White is a simple color, but it can express the subtle nuance between sensibility - pureness, and light - shadow. After I throw the pieces, they are razed as thin as possible, and then I drill the holes with an electric drill, one by one. After the firing, I sand the surfaces and I manually apply the glaze into the holes. Another glaze is applied all over the surface with a compressor and then the pieces go into the kiln at 2246(F). It is not so easy to make the smooth surface with a single firing, because the holes absorb the glaze quite easily, so they need to be fired two or three times in order to get a good result.

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Ian Thomas In 1975, the year before I was born, my grandfather, an industrial arts instructor, willed me a collection of unrelated curiosities. Among these seemingly unrelated objects were tools, measuring devices, and jars full of oddities.

As a child, through play, I would create/construct identities and stories for these bizarre unrelated objects. The older I got, play shifted to questioning, and I searched these groupings for meanings, while trying to understand the disconnected relevance to myself (or, even, my life, or, who I am).

This innocent comparative analysis of visual objects to create a dialogue has been a model for my creative research. A non-linear exploration conflates past and present, while objects of commonplace import are imbued with simultaneity, coupling personal narratives and sociological observations with a symbolic mythos developed through years of refinement. Metaphoric and anthropocentric, the work sorts my declarations, my attempts at personal and social understanding, and my opinions of the self.

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I a n

S h e l l y

1. You are a very prolific artist, with lots of exhibitions, lectures and workshops being held in the last years. How do you find the time for all of this? Do you also teach? Thank you for the considering me prolific, that is an adjective that has been used before to describe not only the breadth and quantity of what I do and what I call “My” art but a diagnosis that I find most properly describes my unyielding need to make. I don’t know how to make art any other way... never have. I think that the only way to find the time to work “prolifically” is by making the best out of all the other tasks that you do. Be it exhibiting, lecturing, and teaching workshops. All of these moments and all of the moments not making provide us with a unique opportunity to think, plan and daydream. I need my time spent talking about other artists to think of how I am different. I also need my time as a Sunday-afternoon mechanic fixing things around the house to remind my brain that my hands like moving this way or that. All of this activity then tells my wallet what kind of clay and glaze I need to use to keep my brain and hands satisfied. My brain still cannot keep up with my hands. The teaching that I also do is like a buffet. In some ways it provides me with necessary exercises that a growing artist needs to flourish. It also provides me with a multitude of materials and technologies to further understand the science and dexterity needed for ceramics. I find one of the most helpful aspects of teaching to be the communication development. When I started in education, I couldn’t walk a person through making a paper airplane, and now, through all of the practice I can teach all kinds of different styles of airplanes. Most importantly, I, myself, make a better airplane. This has been very helpful. Inevitably though, if you do too much, like any buffet, it isn’t healthy.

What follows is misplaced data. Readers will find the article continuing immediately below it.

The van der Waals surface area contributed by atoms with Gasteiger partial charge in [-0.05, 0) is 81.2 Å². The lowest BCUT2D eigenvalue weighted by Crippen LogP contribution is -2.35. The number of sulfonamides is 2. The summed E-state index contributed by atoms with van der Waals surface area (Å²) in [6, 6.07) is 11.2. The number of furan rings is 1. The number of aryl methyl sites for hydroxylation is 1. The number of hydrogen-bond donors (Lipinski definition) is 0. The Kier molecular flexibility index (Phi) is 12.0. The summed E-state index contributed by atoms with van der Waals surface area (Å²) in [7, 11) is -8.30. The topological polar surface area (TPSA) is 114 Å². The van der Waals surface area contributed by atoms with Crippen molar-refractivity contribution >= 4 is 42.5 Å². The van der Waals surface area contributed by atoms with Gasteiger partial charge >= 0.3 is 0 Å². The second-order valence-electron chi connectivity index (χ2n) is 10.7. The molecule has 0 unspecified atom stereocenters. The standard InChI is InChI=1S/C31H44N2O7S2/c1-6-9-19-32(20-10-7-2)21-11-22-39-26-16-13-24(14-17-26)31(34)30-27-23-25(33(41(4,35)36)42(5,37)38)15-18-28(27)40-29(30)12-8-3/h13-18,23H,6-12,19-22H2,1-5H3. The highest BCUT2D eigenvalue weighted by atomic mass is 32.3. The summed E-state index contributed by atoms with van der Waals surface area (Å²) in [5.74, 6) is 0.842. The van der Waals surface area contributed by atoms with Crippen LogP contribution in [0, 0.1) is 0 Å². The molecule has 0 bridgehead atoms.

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Patrick Colhoun In what techniques do you usually work and what materials do you use? I am self taught and started throwing on the wheel in the very early days and quickly progressed to handbuilding, to experiment with form and shape. Sometimes I combine the two and start from a thrown vessel and handbuild onto it. I work mostly in black clay. I like the way I can handbuild with it and the darkness of the body suits the finished work in terms of texture and the overall mood of the piece I am trying to convey.

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The subject of my work can be quite dark and masculine and so this process suits what I am trying to achieve. My palette of glazes is very restricted. I rarely use bright colour, mostly dark and metallic finishes. What is your present project and what’s its history? My current work is centered around the development of a series of partial heads, which are usually looking downwards in

a brooding, contemplative way. I have introduced various piercings to the heads. Because people do not expect to see these, they add an element of shock and intrigue to the piece. These pieces are in some ways a series of self portraits both in physical terms but also in terms of the mood they convey, I started making these after the death of a close family member and it meant the making of these pieces became a very therapeutic process. The pieces are handbuilt by coiling and are refined as they dry.



///SHAMAI //////////////////GIBSH /////////////// What was the starting point in your investigation with saggar firing and terra sigillata painting?